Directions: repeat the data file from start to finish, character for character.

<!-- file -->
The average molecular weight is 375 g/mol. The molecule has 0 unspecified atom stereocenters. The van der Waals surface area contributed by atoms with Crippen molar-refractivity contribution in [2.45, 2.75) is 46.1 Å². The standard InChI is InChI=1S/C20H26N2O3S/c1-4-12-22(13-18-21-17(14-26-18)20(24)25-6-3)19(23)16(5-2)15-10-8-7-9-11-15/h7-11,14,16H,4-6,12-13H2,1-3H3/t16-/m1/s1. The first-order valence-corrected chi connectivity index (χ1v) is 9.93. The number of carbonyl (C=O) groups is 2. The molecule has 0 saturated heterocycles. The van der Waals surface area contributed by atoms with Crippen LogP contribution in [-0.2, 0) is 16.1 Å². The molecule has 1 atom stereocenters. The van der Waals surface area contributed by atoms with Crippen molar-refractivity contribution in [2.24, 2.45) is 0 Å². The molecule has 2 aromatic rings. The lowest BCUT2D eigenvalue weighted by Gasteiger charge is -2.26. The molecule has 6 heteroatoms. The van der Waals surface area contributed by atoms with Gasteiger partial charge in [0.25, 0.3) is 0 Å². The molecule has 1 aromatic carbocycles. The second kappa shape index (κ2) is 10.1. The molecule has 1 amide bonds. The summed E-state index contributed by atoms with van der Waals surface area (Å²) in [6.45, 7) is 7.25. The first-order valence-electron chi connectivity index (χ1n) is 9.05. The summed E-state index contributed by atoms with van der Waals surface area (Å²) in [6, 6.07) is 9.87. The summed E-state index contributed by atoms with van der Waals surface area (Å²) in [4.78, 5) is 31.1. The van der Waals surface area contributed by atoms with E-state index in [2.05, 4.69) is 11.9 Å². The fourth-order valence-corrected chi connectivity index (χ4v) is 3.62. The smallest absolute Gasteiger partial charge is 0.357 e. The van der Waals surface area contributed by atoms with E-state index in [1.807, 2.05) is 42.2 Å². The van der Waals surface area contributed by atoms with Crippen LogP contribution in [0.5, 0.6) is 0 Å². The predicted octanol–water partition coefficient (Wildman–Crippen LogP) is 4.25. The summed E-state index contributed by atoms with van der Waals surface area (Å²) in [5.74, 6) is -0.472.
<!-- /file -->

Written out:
The average molecular weight is 375 g/mol. The molecule has 0 unspecified atom stereocenters. The van der Waals surface area contributed by atoms with Crippen molar-refractivity contribution in [2.45, 2.75) is 46.1 Å². The standard InChI is InChI=1S/C20H26N2O3S/c1-4-12-22(13-18-21-17(14-26-18)20(24)25-6-3)19(23)16(5-2)15-10-8-7-9-11-15/h7-11,14,16H,4-6,12-13H2,1-3H3/t16-/m1/s1. The first-order valence-corrected chi connectivity index (χ1v) is 9.93. The number of carbonyl (C=O) groups is 2. The molecule has 0 saturated heterocycles. The van der Waals surface area contributed by atoms with Crippen LogP contribution in [-0.2, 0) is 16.1 Å². The molecule has 1 atom stereocenters. The van der Waals surface area contributed by atoms with Crippen molar-refractivity contribution in [2.24, 2.45) is 0 Å². The molecule has 2 aromatic rings. The lowest BCUT2D eigenvalue weighted by Gasteiger charge is -2.26. The molecule has 6 heteroatoms. The van der Waals surface area contributed by atoms with Gasteiger partial charge in [0.25, 0.3) is 0 Å². The molecule has 1 aromatic carbocycles. The second kappa shape index (κ2) is 10.1. The molecule has 1 amide bonds. The summed E-state index contributed by atoms with van der Waals surface area (Å²) in [6.45, 7) is 7.25. The first-order valence-electron chi connectivity index (χ1n) is 9.05. The summed E-state index contributed by atoms with van der Waals surface area (Å²) in [6, 6.07) is 9.87. The summed E-state index contributed by atoms with van der Waals surface area (Å²) in [4.78, 5) is 31.1. The van der Waals surface area contributed by atoms with E-state index in [2.05, 4.69) is 11.9 Å². The fourth-order valence-corrected chi connectivity index (χ4v) is 3.62. The smallest absolute Gasteiger partial charge is 0.357 e. The van der Waals surface area contributed by atoms with E-state index in [1.807, 2.05) is 42.2 Å². The van der Waals surface area contributed by atoms with Crippen LogP contribution in [0.5, 0.6) is 0 Å². The predicted octanol–water partition coefficient (Wildman–Crippen LogP) is 4.25. The summed E-state index contributed by atoms with van der Waals surface area (Å²) in [5.74, 6) is -0.472.